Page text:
By Bill Silverbarb
As Redwood City embarks on ways to draw more benefits out of future developments, its residents have made it clear what is needed the most is affordable housing.
The city currently does not charge developers a fee to add to the city’s stock of affordable housing but has joined with other cities to study the feasibility of such a program.
The city, especially downtown, is experiencing an unprecedented growth spurt currently with the construction of new offices and apartments.
Affordable housing advocates, however, contend the boom is leading to escalating rents and pushing out the city’s working poor.
On Tuesday night, the city’s Planning Commission heard a report from Principal Planner Diana O’Dell on the proposed framework for a Community Benefits Program that includes the possibility of imposing new fees on developments to offset their impacts.
Since the state dissolved all redevelopment agencies in 2011, the city lost its primary way to fund affordable housing developments, O’Dell wrote in a report to the commission.
A countywide study is currently underway to study the feasibility of establishing an Affordable Housing Impact Fee.
Although rent control is not being considered as part of the benefits program, most of the public that spoke at Tuesday’s Planning Commission said the city must do something about making the city more affordable for its low-wage workers.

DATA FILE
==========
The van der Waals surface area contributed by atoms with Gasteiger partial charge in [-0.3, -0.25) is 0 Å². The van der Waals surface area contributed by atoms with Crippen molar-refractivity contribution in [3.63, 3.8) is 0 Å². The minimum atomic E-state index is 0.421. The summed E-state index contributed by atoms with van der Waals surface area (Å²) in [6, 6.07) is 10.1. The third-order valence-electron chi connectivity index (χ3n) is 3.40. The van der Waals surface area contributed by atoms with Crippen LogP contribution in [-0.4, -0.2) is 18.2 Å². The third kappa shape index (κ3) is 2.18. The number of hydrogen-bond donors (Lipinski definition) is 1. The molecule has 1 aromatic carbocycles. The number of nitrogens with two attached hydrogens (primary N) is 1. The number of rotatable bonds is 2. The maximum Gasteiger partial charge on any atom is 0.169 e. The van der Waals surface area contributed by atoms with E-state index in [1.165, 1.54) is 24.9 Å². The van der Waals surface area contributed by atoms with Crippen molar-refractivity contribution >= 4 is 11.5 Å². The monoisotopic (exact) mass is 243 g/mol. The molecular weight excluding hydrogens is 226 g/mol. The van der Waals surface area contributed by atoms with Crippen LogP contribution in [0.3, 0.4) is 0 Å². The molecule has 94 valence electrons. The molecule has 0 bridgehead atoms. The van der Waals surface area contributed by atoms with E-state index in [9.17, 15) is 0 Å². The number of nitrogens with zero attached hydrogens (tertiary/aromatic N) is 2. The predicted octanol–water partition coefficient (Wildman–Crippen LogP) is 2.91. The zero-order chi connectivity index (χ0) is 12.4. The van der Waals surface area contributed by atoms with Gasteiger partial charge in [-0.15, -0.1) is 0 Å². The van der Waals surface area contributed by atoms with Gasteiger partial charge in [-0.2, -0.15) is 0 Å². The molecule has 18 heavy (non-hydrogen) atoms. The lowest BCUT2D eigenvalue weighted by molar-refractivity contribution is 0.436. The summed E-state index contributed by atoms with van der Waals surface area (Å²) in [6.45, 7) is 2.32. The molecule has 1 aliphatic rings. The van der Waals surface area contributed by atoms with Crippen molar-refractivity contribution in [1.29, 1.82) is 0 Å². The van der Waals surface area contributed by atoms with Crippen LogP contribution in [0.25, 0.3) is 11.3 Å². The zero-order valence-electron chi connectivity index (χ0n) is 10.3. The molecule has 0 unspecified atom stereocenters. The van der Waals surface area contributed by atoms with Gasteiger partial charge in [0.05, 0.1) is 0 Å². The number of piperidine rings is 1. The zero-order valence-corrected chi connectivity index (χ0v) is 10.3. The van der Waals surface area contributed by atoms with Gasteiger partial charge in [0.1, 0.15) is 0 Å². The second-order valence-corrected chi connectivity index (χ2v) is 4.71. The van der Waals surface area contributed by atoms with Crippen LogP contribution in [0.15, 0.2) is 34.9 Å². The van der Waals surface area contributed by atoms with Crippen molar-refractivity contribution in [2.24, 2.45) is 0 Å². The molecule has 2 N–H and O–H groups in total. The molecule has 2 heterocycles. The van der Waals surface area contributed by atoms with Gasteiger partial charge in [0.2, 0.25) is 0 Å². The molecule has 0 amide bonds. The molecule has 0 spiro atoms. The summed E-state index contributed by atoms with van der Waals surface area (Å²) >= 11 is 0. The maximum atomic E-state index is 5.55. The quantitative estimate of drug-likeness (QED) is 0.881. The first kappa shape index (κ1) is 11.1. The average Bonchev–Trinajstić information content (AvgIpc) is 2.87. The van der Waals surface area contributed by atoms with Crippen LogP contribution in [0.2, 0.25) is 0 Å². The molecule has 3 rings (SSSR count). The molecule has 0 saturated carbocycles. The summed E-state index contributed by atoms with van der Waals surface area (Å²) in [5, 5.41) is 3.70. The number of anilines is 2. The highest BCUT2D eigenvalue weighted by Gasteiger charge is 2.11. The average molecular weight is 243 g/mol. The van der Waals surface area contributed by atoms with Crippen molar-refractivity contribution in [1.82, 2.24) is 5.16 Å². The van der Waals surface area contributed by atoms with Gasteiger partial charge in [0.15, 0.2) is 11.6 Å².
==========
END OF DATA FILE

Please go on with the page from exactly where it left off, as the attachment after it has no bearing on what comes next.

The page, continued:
“The foundation of a thriving community is jobs, affordable housing and mobility. San Mateo is the least affordable county in the United States,” said Michelle Beasley with the nonprofit Greenbelt Alliance.
Diana Reddy, with Redwood City Residents for Housing Security, told the commission that child care workers are critical to the community and must be able to afford to live in the city as well as those who provide in-home supportive services for the elderly or individuals with disabilities.
Reddy led a march in downtown Redwood City Saturday where about 200 people highlighted the impacts higher rents are having on the city.
Tom Leinberger participated in the March and noted Tuesday that 47 percent of Redwood City residents are renters.
“Rents have gone up 40 percent in the past 18 months but no one is getting a 40 percent raise,” Leinberger said.
Colt Reimer said workers at small businesses deserve to live near their jobs.
“Two or three families living in one little apartment is inhumane and not sustainable,” Reimer said Tuesday night about what families endure to live in the city.
The city’s planning department has conducted a couple of workshops about community benefits and residents have overwhelmingly said affordable housing tops the list, O’Dell said at the meeting.
Funding public art ranked second, establishing a prevailing wage ranked fourth and parks ranked seventh on the top 10 priority list, O’Dell said.
The commission also discussed how to incentivize developers to hire locally by establishing a prevailing wage for construction jobs.
The city currently has no “concrete requirements” on what developers should pay those who work in the trades, however.
The City Council will consider the framework for the Community Benefits program either at its March 9 or March 23 meetings.
This article was originally published on February 19, 2015 by The Daily Journal.